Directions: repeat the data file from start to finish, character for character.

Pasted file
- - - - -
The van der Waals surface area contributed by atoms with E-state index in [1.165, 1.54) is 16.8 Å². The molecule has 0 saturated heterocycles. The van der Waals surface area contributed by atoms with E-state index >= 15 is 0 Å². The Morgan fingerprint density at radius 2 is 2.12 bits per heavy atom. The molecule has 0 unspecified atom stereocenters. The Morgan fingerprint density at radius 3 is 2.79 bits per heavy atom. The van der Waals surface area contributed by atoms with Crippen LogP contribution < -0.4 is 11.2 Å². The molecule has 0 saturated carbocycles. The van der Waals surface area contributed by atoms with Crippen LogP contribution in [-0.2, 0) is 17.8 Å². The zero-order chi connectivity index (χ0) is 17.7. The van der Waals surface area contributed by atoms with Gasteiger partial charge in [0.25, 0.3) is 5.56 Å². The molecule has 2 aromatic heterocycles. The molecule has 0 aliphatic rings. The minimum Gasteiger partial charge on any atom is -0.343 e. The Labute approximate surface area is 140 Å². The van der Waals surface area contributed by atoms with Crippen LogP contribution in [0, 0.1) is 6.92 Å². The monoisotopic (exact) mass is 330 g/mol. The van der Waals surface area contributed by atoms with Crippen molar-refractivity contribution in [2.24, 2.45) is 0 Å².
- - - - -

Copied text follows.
The van der Waals surface area contributed by atoms with E-state index in [1.165, 1.54) is 16.8 Å². The molecule has 0 saturated heterocycles. The van der Waals surface area contributed by atoms with E-state index >= 15 is 0 Å². The Morgan fingerprint density at radius 2 is 2.12 bits per heavy atom. The molecule has 0 unspecified atom stereocenters. The Morgan fingerprint density at radius 3 is 2.79 bits per heavy atom. The van der Waals surface area contributed by atoms with Crippen LogP contribution < -0.4 is 11.2 Å². The molecule has 0 saturated carbocycles. The van der Waals surface area contributed by atoms with Crippen LogP contribution in [-0.2, 0) is 17.8 Å². The zero-order chi connectivity index (χ0) is 17.7. The van der Waals surface area contributed by atoms with Gasteiger partial charge in [0.25, 0.3) is 5.56 Å². The molecule has 2 aromatic heterocycles. The molecule has 0 aliphatic rings. The minimum Gasteiger partial charge on any atom is -0.343 e. The Labute approximate surface area is 140 Å². The van der Waals surface area contributed by atoms with Crippen LogP contribution in [0, 0.1) is 6.92 Å². The monoisotopic (exact) mass is 330 g/mol. The van der Waals surface area contributed by atoms with Crippen molar-refractivity contribution in [2.24, 2.45) is 0 Å².